Special to the Star
January 8, 2020
Fear is either a paralyzer or a galvanizer, and no one knows that situation better than four-time Grammy nominee Yola, the current purveyor of big-voiced country soul.
After wrestling with self-doubt for decades – and finally winning the battle with the release of her critically acclaimed debut solo offering Walk Through Fire, the Bristol, U.K.-based singer and songwriter refers to it as her “break-up album…” with herself.
“There was a version of me I called ‘Doormat Yola’ and she was strong on the outside, but inside, she was a complete doormat and all the things that went along with it,” explained Yola down the line from Cambridge, Massachusetts on Tuesday, prior to a Sunday appearance at The Horseshoe Tavern with her four-piece band.
Even though she’s competing for Best New Artist Grammy against such newbies as Billie Eilish, Lil Nas X, Lizzo and Maggie Rogers, to name a few contenders, Yola – now in her mid-30s – is one of those 20-year overnight sensations, stacking up an impressive list of credits on the way to finally commandeering her own project.
She was identifying herself as Yolanda Quartey when she briefly fronted Massive Attack as its singer for an appearance at Glastonbury back in 2008; fronted the UK neo-country soul collective Phantom Limb in 2010; written songs for UK artists Will Young and Chase and Status – and shared stages with Kacey Musgraves, Mavis Staples and Dolly Parton.
Yola understood that even though these accomplishments were impressive, she felt unfulfilled.
“I realized there are a lot of these big moments, but if you’re not doing what you want to be doing, you’re not really paying all of that into your internal bank,” Yola explains. “I spent a lot of time building up other peoples’ careers, essentially. I was always the go-to, ‘don’t worry about her, she can sing everything’ person. I just got to the point where my need to create overtook my fear of being a leader.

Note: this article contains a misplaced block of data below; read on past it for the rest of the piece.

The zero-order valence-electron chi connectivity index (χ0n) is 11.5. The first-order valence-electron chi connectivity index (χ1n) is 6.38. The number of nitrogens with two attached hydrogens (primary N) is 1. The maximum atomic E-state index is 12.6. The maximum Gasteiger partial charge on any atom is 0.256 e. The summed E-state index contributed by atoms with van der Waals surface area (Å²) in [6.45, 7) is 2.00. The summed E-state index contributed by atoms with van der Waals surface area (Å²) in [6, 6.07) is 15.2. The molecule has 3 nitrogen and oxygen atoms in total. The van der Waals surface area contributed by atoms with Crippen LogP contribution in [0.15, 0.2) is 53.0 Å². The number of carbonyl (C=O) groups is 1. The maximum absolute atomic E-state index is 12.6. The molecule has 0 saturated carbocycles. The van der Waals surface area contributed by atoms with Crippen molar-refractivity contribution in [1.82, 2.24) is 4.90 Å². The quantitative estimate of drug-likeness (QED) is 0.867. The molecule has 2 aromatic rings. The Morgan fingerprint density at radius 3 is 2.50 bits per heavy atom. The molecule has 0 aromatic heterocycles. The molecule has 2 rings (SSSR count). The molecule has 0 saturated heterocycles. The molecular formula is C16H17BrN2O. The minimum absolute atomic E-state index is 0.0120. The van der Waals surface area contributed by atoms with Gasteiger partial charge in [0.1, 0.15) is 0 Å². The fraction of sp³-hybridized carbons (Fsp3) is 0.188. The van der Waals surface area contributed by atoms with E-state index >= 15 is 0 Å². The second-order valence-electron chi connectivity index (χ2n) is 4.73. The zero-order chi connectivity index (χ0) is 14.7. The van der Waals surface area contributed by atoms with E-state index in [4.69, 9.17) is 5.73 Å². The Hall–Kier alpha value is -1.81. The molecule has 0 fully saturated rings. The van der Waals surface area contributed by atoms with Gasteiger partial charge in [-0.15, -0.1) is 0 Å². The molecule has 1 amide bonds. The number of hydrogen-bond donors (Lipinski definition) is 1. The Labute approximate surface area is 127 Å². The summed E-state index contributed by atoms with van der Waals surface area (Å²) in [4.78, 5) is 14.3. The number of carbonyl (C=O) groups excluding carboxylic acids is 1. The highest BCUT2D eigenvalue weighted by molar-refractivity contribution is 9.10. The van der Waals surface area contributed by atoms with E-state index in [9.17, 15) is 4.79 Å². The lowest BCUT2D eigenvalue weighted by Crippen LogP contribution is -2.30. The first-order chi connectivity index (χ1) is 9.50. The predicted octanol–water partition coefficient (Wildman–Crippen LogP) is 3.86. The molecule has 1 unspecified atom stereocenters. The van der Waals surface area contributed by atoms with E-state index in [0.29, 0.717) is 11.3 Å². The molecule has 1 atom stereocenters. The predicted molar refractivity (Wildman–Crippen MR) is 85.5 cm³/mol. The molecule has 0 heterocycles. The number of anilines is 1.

“I was just terrified of the concept, and I had to make a big change if I wanted to do what I wanted to do musically. I made some changes in my environment and found a wealth of people who were wanting to join me on this crazy journey to figure out how I could truly be as genre-fluid as I wanted to be.”
Part of the reason that Yola took so long to achieve independence was financing – she grew up impoverished and took a while before she could string together enough opportunities to think outside the survival box.
She suffered a bout of homelessness and at one point her Bristol apartment went up in flames. Her mother’s death also profoundly affected her, but with her passing she learned a valuable lesson that helped her thrive.
“If you haven’t lost a parent, you don’t have the perspective necessarily to know how no one is getting out of this thing alive,” she notes. “And the things that we can take to the precipice of life are the people we know or the things that we’re doing. And all the things that you might want to whine about, houses, cars or all the trappings of celebrity, start meaning less and less.